Kipling: Which is a lot of the game. The game is a narrative-driven action-RPG. The quest design, the storytelling, all that stuff, is primarily driven by the narrative. Brian has a lot to say on that.
Schlütter: It’s fair to say that Brian is and was the heart and soul of Bloodlines.
GamesBeat: Did you work on any other Vampire games?
Mitsoda: No, the only Vampire game I worked on aside from this one would be Bloodlines one.
GamesBeat: What other action-RPGs or RPGs have you done since then?
Mitsoda: I’ve had an interesting trajectory. [Laughs] Quite a few games I worked on were cancelled. That’s always a thing that happens in game development. I worked on an iteration of Alpha Protocol at Obsidian, but I didn’t finish that one out. I opened my own studio as an independent and did a game called Dead State. For the last three-and-a-half years I’ve been working with Hardsuit.
GamesBeat: What is Hardsuit Labs known for?
Kipling: We started as about 18 people, close to five years ago, with basically the core goal of trying to do development differently than everyone else, really fighting against the staffing up and staffing down realities of our industry. Which meant valuing our people and really making sure we have the right people in place to do the right things. We started out fairly small, sort of bootstrapping our way up, doing a lot of port work, but knowing that we always wanted to be a game developer. Making sure we had a core team in place to build around, both in art and design. That’s where Ka’ai Cluney, our creative director, and Luke Dodge, our art director, came in. Both were there when we started. We caught a number of breaks along the way as far as allowing an independent studio like us to survive and continue to grow.
Like I said earlier, the first big project we had the opportunity to work on was Bloodlines II, and that came as a result of a confluence of opportunities, and then seizing those opportunities at the right time. From there we built the Bloodlines team with industry veterans, bringing them in to our studio, building up the team in general, while maintaining the culture and the team we had when we started. Prior to that we’d done a lot of work for a lot of other studios, which gave us a lot of opportunities to learn from other people’s mistakes. That was something Russ and myself valued highly, because there are a lot of mistakes in the industry. Striving to not repeat those is a key goal.
GamesBeat: When did you start work on Bloodlines II?
Kipling: Paradox purchased the World of Darkness in November of 2015. That day, when the news broke, Ka’ai was already driving the creative direction of the game. Then Brian came on board. We had, not a playable pitch, but a built-out world by February, when we pitched it to Paradox at DICE. We wanted to get ahead of GDC in particular, when there are tons of game pitches and all that stuff. We didn’t actually start full development until July or August. The problem is that Swedish companies take the entire month of July off. Were we gonna get a signed contract before they go on vacation for a month, or somewhere between?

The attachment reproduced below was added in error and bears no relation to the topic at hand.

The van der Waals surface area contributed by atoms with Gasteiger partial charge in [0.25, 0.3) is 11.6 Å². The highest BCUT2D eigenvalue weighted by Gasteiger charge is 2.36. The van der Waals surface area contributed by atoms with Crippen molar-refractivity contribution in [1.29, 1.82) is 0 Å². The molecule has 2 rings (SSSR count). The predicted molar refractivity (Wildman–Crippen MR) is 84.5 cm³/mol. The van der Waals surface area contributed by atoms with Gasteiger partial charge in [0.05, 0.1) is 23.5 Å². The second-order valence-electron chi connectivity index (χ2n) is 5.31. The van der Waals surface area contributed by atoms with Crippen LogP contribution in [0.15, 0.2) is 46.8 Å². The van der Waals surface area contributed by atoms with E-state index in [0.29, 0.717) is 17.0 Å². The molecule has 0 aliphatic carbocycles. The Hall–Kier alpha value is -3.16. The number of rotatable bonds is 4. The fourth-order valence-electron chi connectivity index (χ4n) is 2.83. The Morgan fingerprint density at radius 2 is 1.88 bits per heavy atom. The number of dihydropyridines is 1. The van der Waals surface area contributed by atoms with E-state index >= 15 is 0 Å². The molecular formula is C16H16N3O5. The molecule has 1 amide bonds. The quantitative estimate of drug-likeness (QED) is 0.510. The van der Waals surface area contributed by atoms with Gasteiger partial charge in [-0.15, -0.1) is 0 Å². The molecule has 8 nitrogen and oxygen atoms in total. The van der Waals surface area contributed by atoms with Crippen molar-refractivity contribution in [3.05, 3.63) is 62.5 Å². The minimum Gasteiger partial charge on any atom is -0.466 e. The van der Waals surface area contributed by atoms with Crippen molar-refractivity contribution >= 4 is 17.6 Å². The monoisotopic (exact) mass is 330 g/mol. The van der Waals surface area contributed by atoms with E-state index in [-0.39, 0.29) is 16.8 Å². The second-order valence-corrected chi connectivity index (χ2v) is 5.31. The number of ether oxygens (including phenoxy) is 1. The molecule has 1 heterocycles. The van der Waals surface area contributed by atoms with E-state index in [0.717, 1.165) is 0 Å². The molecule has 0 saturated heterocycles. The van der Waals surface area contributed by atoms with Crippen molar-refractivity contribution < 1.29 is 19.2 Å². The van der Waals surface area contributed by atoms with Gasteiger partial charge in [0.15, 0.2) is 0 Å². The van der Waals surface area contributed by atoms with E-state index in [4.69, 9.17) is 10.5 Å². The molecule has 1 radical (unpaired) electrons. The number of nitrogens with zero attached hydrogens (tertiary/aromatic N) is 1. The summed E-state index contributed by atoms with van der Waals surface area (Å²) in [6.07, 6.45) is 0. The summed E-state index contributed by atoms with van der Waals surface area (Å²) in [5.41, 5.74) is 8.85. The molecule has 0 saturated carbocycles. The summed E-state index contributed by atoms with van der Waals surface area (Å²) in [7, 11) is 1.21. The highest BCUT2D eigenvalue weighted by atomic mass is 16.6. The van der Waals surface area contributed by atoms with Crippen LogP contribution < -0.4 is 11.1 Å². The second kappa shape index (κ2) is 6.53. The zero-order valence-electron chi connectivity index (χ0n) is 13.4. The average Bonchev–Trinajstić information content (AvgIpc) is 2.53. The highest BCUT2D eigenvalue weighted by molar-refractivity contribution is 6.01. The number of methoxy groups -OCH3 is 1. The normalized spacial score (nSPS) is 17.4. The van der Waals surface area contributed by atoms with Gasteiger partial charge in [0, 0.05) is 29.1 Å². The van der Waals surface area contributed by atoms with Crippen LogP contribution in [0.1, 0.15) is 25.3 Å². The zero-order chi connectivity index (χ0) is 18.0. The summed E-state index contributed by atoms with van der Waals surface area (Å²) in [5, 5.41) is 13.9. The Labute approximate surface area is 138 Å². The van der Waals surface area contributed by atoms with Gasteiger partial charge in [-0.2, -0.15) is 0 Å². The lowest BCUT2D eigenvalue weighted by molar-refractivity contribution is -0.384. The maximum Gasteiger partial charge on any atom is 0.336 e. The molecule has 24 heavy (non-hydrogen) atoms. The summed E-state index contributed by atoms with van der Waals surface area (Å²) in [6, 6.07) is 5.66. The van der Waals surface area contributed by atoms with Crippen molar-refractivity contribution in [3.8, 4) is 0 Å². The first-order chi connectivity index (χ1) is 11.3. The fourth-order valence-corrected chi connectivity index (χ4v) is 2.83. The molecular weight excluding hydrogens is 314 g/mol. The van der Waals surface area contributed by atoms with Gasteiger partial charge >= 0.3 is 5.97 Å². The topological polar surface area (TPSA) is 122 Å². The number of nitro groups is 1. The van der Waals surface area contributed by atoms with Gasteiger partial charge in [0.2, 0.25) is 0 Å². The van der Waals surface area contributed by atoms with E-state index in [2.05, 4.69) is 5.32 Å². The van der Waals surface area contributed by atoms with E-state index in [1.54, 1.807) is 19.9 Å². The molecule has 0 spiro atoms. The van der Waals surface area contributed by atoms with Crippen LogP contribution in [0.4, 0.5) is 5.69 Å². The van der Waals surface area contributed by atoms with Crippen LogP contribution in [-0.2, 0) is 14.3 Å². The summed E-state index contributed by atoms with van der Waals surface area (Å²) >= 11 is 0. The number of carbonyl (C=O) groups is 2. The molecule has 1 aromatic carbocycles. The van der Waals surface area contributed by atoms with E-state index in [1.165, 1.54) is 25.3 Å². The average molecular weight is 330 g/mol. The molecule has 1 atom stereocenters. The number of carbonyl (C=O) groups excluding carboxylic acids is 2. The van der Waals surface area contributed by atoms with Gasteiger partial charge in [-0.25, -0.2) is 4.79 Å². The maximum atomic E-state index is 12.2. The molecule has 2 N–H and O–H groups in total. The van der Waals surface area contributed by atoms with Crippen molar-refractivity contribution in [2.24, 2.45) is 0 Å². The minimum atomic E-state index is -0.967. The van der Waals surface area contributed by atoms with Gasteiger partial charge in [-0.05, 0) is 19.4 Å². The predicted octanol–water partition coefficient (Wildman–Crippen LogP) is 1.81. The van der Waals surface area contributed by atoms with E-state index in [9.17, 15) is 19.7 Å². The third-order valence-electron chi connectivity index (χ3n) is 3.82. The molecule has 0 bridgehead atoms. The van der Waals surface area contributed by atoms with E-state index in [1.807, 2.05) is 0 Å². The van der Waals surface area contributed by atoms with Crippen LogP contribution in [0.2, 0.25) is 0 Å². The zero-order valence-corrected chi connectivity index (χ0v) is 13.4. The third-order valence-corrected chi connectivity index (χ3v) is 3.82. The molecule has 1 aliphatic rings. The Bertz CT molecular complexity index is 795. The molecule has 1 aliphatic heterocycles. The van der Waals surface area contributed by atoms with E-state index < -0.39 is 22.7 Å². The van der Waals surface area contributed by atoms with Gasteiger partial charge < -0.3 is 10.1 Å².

But we spent all of that time, beginning in November, starting with Ka’ai and Brian and slowly building more and more, building up the art direction. And Luke for look and feel. By the time we signed had all of the core story and locations and a lot of the things around which we could build the core product.
Mitsoda: I don’t think I’ve ever had a game come together this fast. We literally just—it was over a couple of different sessions of sitting down and talking story, fleshing it out, that we developed the story very quickly and the systems very quickly. It was kind of unparalleled compared to any other development I’ve been on.
GamesBeat: Why set Bloodlines II in Seattle?
Mitsoda: We’re based there. It’s kind of writing what you know. I think one of the other reasons we like Seattle as a setting is that it’s really underutilized in TV and movies. Most of the time TV and movies will go, it’s in Seattle, and it’ll be shot in Vancouver, and then they CGI in the Space Needle.
Seattle has a really interesting history. It’s founded by pioneers and criminals. It’s one of those places that, if you’re a local, you have all these spots you know about, all this history you know about. But in general when it comes to Seattle, everyone just thinks of the Space Needle or the pier or Pioneer Square, all the tourist destinations. We wanted to show the greater part of Seattle, show multiple different locations and really touch on modern Seattle, how we look at it.
Kipling: It also benefits from lack of sunshine, generally being a fairly moody city in that regard. Which ties directly into the art direction and the noir aspects. Tying in the supernatural history of Seattle, which is what Brian spent however many months writing and re-writing, and pulling in those darker elements. The way Ka’ai refers to it, it’s like the dusty corner of the United States where all this crap collects over the years. That’s how the city was originally founded. It was a very blue-collar city. It had a lot of criminal underpinnings to start. Obviously recently there’s been a lot more white-collarization of it, if you will.